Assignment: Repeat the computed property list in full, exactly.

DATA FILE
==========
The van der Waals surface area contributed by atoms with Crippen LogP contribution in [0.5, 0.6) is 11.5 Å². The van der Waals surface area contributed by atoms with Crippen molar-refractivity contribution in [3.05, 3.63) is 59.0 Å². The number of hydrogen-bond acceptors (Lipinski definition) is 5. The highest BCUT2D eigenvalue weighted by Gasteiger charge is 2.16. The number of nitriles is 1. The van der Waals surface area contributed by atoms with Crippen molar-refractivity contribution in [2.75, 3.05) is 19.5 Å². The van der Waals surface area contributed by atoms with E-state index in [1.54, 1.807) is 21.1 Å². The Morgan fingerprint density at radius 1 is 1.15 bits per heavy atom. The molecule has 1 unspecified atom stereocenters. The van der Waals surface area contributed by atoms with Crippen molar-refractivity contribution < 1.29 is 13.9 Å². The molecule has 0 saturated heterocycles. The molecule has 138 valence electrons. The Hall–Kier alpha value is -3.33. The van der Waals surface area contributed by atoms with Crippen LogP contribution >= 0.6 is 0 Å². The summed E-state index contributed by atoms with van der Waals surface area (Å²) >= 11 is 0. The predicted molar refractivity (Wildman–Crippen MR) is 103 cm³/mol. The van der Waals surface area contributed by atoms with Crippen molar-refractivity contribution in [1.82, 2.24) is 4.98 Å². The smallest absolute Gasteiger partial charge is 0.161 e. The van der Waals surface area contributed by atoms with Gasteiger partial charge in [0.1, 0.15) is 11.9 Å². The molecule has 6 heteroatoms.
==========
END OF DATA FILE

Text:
The van der Waals surface area contributed by atoms with Crippen LogP contribution in [0.5, 0.6) is 11.5 Å². The van der Waals surface area contributed by atoms with Crippen molar-refractivity contribution in [3.05, 3.63) is 59.0 Å². The number of hydrogen-bond acceptors (Lipinski definition) is 5. The highest BCUT2D eigenvalue weighted by Gasteiger charge is 2.16. The number of nitriles is 1. The van der Waals surface area contributed by atoms with Crippen molar-refractivity contribution in [2.75, 3.05) is 19.5 Å². The van der Waals surface area contributed by atoms with E-state index in [1.54, 1.807) is 21.1 Å². The Morgan fingerprint density at radius 1 is 1.15 bits per heavy atom. The molecule has 1 unspecified atom stereocenters. The van der Waals surface area contributed by atoms with Crippen molar-refractivity contribution < 1.29 is 13.9 Å². The molecule has 0 saturated heterocycles. The molecule has 138 valence electrons. The Hall–Kier alpha value is -3.33. The van der Waals surface area contributed by atoms with Crippen LogP contribution >= 0.6 is 0 Å². The summed E-state index contributed by atoms with van der Waals surface area (Å²) >= 11 is 0. The predicted molar refractivity (Wildman–Crippen MR) is 103 cm³/mol. The van der Waals surface area contributed by atoms with Crippen molar-refractivity contribution in [1.82, 2.24) is 4.98 Å². The smallest absolute Gasteiger partial charge is 0.161 e. The van der Waals surface area contributed by atoms with Gasteiger partial charge in [0.1, 0.15) is 11.9 Å². The molecule has 6 heteroatoms.